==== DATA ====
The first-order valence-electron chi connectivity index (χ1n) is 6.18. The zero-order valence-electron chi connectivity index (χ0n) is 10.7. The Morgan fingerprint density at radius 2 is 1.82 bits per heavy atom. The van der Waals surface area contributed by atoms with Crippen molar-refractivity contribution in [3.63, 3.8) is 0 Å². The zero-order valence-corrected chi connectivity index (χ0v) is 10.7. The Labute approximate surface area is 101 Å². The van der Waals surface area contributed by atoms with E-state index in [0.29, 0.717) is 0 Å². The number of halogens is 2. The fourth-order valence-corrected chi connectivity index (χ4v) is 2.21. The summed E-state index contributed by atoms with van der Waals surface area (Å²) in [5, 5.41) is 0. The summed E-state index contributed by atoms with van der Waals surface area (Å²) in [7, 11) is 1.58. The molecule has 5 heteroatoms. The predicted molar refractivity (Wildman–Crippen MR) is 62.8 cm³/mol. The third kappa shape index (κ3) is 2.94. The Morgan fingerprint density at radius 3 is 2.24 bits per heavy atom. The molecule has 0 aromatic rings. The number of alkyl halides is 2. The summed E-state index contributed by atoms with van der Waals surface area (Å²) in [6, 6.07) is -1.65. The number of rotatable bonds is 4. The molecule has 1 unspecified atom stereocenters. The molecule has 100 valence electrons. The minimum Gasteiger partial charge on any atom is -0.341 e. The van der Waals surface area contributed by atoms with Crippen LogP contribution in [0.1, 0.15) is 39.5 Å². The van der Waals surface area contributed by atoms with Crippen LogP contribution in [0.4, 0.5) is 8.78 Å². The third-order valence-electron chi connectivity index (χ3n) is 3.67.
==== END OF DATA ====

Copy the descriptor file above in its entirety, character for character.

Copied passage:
The first-order valence-electron chi connectivity index (χ1n) is 6.18. The zero-order valence-electron chi connectivity index (χ0n) is 10.7. The Morgan fingerprint density at radius 2 is 1.82 bits per heavy atom. The van der Waals surface area contributed by atoms with Crippen molar-refractivity contribution in [3.63, 3.8) is 0 Å². The zero-order valence-corrected chi connectivity index (χ0v) is 10.7. The Labute approximate surface area is 101 Å². The van der Waals surface area contributed by atoms with E-state index in [0.29, 0.717) is 0 Å². The number of halogens is 2. The fourth-order valence-corrected chi connectivity index (χ4v) is 2.21. The summed E-state index contributed by atoms with van der Waals surface area (Å²) in [5, 5.41) is 0. The summed E-state index contributed by atoms with van der Waals surface area (Å²) in [7, 11) is 1.58. The molecule has 5 heteroatoms. The predicted molar refractivity (Wildman–Crippen MR) is 62.8 cm³/mol. The third kappa shape index (κ3) is 2.94. The Morgan fingerprint density at radius 3 is 2.24 bits per heavy atom. The molecule has 0 aromatic rings. The number of alkyl halides is 2. The summed E-state index contributed by atoms with van der Waals surface area (Å²) in [6, 6.07) is -1.65. The number of rotatable bonds is 4. The molecule has 1 unspecified atom stereocenters. The molecule has 100 valence electrons. The minimum Gasteiger partial charge on any atom is -0.341 e. The van der Waals surface area contributed by atoms with Crippen LogP contribution in [0.1, 0.15) is 39.5 Å². The van der Waals surface area contributed by atoms with Crippen LogP contribution in [0.4, 0.5) is 8.78 Å². The third-order valence-electron chi connectivity index (χ3n) is 3.67.